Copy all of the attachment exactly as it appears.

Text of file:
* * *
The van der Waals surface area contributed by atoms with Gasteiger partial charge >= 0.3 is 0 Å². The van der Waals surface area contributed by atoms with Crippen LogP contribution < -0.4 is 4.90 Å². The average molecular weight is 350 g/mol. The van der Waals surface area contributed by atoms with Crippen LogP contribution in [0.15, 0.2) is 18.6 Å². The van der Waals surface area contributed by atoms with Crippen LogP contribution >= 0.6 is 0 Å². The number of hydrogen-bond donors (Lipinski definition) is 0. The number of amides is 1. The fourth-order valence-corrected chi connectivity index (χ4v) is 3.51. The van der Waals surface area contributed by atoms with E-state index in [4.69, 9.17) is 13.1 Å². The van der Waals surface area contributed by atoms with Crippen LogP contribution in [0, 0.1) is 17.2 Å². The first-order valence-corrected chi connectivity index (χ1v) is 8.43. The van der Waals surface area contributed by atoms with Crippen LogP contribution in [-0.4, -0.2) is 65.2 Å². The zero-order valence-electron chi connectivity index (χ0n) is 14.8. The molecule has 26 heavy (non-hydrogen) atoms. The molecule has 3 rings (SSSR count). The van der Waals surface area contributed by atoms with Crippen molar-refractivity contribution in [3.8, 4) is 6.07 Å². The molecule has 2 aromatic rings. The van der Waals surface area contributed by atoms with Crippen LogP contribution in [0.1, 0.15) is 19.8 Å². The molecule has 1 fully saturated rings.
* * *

The van der Waals surface area contributed by atoms with Gasteiger partial charge >= 0.3 is 0 Å². The van der Waals surface area contributed by atoms with Crippen LogP contribution < -0.4 is 4.90 Å². The average molecular weight is 350 g/mol. The van der Waals surface area contributed by atoms with Crippen LogP contribution in [0.15, 0.2) is 18.6 Å². The van der Waals surface area contributed by atoms with Crippen LogP contribution >= 0.6 is 0 Å². The number of hydrogen-bond donors (Lipinski definition) is 0. The number of amides is 1. The fourth-order valence-corrected chi connectivity index (χ4v) is 3.51. The van der Waals surface area contributed by atoms with E-state index in [4.69, 9.17) is 13.1 Å². The van der Waals surface area contributed by atoms with Crippen LogP contribution in [0, 0.1) is 17.2 Å². The first-order valence-corrected chi connectivity index (χ1v) is 8.43. The van der Waals surface area contributed by atoms with Crippen LogP contribution in [-0.4, -0.2) is 65.2 Å². The zero-order valence-electron chi connectivity index (χ0n) is 14.8. The molecule has 26 heavy (non-hydrogen) atoms. The molecule has 3 rings (SSSR count). The van der Waals surface area contributed by atoms with Crippen molar-refractivity contribution in [3.8, 4) is 6.07 Å². The molecule has 2 aromatic rings. The van der Waals surface area contributed by atoms with Crippen LogP contribution in [0.1, 0.15) is 19.8 Å². The molecule has 1 fully saturated rings.